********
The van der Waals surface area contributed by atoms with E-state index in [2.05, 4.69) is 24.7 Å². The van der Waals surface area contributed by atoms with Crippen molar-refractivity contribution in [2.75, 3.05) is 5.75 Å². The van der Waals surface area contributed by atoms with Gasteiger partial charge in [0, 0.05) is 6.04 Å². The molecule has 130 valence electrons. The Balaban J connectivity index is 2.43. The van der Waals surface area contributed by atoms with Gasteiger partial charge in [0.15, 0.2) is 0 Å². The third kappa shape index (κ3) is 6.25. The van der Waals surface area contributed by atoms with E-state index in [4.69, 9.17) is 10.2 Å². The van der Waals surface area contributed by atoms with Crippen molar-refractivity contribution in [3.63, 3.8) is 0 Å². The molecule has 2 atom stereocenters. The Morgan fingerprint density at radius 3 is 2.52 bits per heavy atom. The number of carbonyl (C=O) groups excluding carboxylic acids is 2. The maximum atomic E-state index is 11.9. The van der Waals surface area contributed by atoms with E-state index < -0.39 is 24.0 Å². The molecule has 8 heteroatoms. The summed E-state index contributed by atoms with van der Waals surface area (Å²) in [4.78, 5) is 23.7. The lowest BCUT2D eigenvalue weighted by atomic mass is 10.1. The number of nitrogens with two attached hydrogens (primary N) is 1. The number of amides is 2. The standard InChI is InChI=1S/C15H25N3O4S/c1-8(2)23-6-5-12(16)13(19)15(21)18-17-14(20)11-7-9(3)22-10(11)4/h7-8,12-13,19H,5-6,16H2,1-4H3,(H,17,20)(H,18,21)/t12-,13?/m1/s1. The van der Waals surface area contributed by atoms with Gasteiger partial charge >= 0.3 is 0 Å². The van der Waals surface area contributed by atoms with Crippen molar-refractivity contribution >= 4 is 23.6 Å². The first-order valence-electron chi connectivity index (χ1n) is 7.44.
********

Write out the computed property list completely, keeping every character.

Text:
The van der Waals surface area contributed by atoms with E-state index in [2.05, 4.69) is 24.7 Å². The van der Waals surface area contributed by atoms with Crippen molar-refractivity contribution in [2.75, 3.05) is 5.75 Å². The van der Waals surface area contributed by atoms with Gasteiger partial charge in [0, 0.05) is 6.04 Å². The molecule has 130 valence electrons. The Balaban J connectivity index is 2.43. The van der Waals surface area contributed by atoms with Gasteiger partial charge in [0.15, 0.2) is 0 Å². The third kappa shape index (κ3) is 6.25. The van der Waals surface area contributed by atoms with E-state index in [4.69, 9.17) is 10.2 Å². The van der Waals surface area contributed by atoms with Crippen molar-refractivity contribution in [3.63, 3.8) is 0 Å². The molecule has 2 atom stereocenters. The Morgan fingerprint density at radius 3 is 2.52 bits per heavy atom. The number of carbonyl (C=O) groups excluding carboxylic acids is 2. The maximum atomic E-state index is 11.9. The van der Waals surface area contributed by atoms with E-state index < -0.39 is 24.0 Å². The molecule has 8 heteroatoms. The summed E-state index contributed by atoms with van der Waals surface area (Å²) in [4.78, 5) is 23.7. The lowest BCUT2D eigenvalue weighted by atomic mass is 10.1. The number of nitrogens with two attached hydrogens (primary N) is 1. The number of amides is 2. The standard InChI is InChI=1S/C15H25N3O4S/c1-8(2)23-6-5-12(16)13(19)15(21)18-17-14(20)11-7-9(3)22-10(11)4/h7-8,12-13,19H,5-6,16H2,1-4H3,(H,17,20)(H,18,21)/t12-,13?/m1/s1. The van der Waals surface area contributed by atoms with Gasteiger partial charge >= 0.3 is 0 Å². The van der Waals surface area contributed by atoms with Crippen molar-refractivity contribution >= 4 is 23.6 Å². The first-order valence-electron chi connectivity index (χ1n) is 7.44.